I’m a firm believer in both buying and wearing a poppy.
The sale of poppies in Commonwealth countries not only supports the vital work of the Legions in those countries (Royal Canadian Legion, Royal British Legion among others) but also serves as an important physical reminder of past wars and conflicts.
Remembering and marking (not celebrating) these events is as important now as it was when poppies were first introduced as a symbol of remembrance in 1921.
When should I wear my poppy?
I’ve been asked whether it’s acceptable to wear a poppy year-round. While it’s a nice thought to show support throughout the year, the impact of the symbol starts to wane over time, so it’s best to restrict it to a few weeks a year.
Some people like to wait until after Hallowe’en, however, poppies traditionally go on sale on the last weekend in October, so anytime from then through November 11th is appropriate.
Note that in the United Kingdom the observance of ‘Remembrance Sunday’ sometimes takes place on the Sunday after November 11th (as is the case this year), therefore you may wish to keep your poppy on through to the end of that day.
Where do I wear my poppy?
There are many people who feel strongly about this. Left side, right side? On a cap or hat, or not?
It’s generally accepted that we wear our poppies on our left side, which is not only the traditional place for medals to be worn, but also considered to be closer to our hearts. If you wish to wear it on your cap or hat the same applies.
That said, it’s the wearing of it that matters. Not where you wear it.
Red or white?
I realize that there are some who view the wearing of a red poppy as promoting the idea of war, and for that reason white poppies, symbolizing peace, have appeared over the years.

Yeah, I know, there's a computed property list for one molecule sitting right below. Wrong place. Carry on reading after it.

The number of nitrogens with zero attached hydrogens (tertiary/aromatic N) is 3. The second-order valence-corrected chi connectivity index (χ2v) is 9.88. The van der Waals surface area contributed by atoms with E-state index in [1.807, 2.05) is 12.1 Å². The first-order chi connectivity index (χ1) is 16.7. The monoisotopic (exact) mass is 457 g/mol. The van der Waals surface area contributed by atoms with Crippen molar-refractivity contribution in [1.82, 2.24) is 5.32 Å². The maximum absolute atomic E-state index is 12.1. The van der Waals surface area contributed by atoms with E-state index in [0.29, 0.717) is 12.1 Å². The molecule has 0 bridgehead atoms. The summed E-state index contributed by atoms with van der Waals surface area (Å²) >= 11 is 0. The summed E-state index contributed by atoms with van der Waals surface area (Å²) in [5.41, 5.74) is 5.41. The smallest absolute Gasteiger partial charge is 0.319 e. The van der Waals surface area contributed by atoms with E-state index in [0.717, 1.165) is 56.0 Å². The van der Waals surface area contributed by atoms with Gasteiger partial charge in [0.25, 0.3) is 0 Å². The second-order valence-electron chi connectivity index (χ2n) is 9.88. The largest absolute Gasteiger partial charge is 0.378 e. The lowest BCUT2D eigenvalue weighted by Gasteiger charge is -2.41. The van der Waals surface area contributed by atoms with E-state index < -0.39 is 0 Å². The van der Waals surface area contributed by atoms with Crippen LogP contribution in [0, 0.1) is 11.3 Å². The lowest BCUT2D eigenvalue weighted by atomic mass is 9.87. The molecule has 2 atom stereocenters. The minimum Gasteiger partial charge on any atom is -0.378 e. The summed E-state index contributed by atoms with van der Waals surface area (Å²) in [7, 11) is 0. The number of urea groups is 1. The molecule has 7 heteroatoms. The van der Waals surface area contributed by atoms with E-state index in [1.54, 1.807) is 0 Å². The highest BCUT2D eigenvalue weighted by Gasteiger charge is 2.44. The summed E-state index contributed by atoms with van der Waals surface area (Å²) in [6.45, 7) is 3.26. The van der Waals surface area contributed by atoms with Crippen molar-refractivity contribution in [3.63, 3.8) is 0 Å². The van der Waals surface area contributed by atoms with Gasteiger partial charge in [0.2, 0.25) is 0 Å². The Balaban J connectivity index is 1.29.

We all have to make our own decisions about this. I take great pride in wearing my red poppy and view it as an important reminder of the past, rather than an encouragement of future conflict. If you have questions about whether or not to wear a red or white poppy there are many articles and opinion pieces that can help you decide.
Poppy keeps popping off?
No matter which poppy you choose, you will lose it, guaranteed. Most of us will all go through at least two poppies a year. I have never had a problem with this ‘planned obsolescence’ – let’s face it, those pins are far too short – and I’ve never minded donating another few dollars or pounds to acquire another. What I don’t like is being without one in the interim.
This year, I decided that I would donate a larger amount for one poppy (the equivalent of the five I usually run through) and secure it with the little rubber backing used for earrings. That way the Legion doesn’t lose the money, and I don’t lose my poppy!
Lest we forget
Whether or not you wear a poppy (red or white), November, and the 11th in particular, is a good time to reflect on what we owe to all the men and women of the military, past and present, who have helped shape our countries, both in times of war and times of peace. They have lived through events we can never imagine, and hope never to experience; recognizing this and showing our gratitude is the least we can do.
*With many thanks to Curtis Wilson for graciously allowing me to use his beautiful illustration.